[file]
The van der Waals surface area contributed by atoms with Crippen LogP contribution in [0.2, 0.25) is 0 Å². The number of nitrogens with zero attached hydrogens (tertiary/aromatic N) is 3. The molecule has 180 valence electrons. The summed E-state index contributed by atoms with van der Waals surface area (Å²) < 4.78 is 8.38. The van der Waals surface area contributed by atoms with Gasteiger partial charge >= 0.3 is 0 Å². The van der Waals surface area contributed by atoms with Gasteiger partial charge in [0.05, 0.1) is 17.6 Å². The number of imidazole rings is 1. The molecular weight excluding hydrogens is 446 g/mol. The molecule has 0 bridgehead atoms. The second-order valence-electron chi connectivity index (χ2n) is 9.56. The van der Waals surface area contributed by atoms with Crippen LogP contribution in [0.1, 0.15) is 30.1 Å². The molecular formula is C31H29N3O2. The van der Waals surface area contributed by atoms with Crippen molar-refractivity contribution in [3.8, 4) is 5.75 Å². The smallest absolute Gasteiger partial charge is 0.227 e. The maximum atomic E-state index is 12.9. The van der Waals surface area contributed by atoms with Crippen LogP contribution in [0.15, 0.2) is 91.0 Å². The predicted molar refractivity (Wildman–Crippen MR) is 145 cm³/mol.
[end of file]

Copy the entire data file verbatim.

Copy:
The van der Waals surface area contributed by atoms with Crippen LogP contribution in [0.2, 0.25) is 0 Å². The number of nitrogens with zero attached hydrogens (tertiary/aromatic N) is 3. The molecule has 180 valence electrons. The summed E-state index contributed by atoms with van der Waals surface area (Å²) < 4.78 is 8.38. The van der Waals surface area contributed by atoms with Gasteiger partial charge >= 0.3 is 0 Å². The van der Waals surface area contributed by atoms with Gasteiger partial charge in [0.05, 0.1) is 17.6 Å². The number of imidazole rings is 1. The molecular weight excluding hydrogens is 446 g/mol. The molecule has 0 bridgehead atoms. The second-order valence-electron chi connectivity index (χ2n) is 9.56. The van der Waals surface area contributed by atoms with Crippen LogP contribution in [0.1, 0.15) is 30.1 Å². The molecular formula is C31H29N3O2. The van der Waals surface area contributed by atoms with Crippen molar-refractivity contribution in [3.8, 4) is 5.75 Å². The smallest absolute Gasteiger partial charge is 0.227 e. The maximum atomic E-state index is 12.9. The van der Waals surface area contributed by atoms with Crippen LogP contribution in [0.15, 0.2) is 91.0 Å². The predicted molar refractivity (Wildman–Crippen MR) is 145 cm³/mol.